document.domain mechanism is intended for allowing client-side communication between frames, rather than client-to-server communication. If you have one frame containing a page from
example.com and another frame containing a page from
foo.example.com then the two cannot access each other's DOM unless the latter sets
example.com as you showed in your example.
The modern preferred mechanism for cross-domain AJAX requests is Cross-Origin Resource Sharing, or "CORS". This mechanism involves having the target resource return a special HTTP response header that indicates that cross-domain requests are allowed. In your scenario you'd make your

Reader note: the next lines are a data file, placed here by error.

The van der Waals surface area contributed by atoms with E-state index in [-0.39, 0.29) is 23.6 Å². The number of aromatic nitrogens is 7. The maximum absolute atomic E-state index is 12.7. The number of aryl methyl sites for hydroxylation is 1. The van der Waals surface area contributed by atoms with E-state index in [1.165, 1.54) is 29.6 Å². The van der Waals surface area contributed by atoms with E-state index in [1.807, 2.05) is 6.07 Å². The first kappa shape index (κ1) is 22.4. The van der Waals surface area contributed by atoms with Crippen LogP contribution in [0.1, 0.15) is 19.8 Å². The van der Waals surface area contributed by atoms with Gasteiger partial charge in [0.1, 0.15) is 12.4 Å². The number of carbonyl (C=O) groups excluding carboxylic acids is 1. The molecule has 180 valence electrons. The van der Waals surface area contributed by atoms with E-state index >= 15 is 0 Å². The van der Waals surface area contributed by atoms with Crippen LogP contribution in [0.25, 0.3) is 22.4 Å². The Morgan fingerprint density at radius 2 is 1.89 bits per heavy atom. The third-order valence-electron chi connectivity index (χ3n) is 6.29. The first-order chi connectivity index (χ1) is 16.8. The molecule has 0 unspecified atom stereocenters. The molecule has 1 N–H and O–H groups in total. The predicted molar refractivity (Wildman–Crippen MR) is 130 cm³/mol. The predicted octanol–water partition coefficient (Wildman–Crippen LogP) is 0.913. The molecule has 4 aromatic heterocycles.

test3.php return the following HTTP response header:
In PHP you'd do this as follows:
You can also set this header value to just
* in order to allow cross-domain requests from any origin, but be aware that this will allow requests from sites you don't control.
X-Requested-With that is not in the standard set allowed by CORS, so it may be necessary to explicitly allow this header via an additional response header: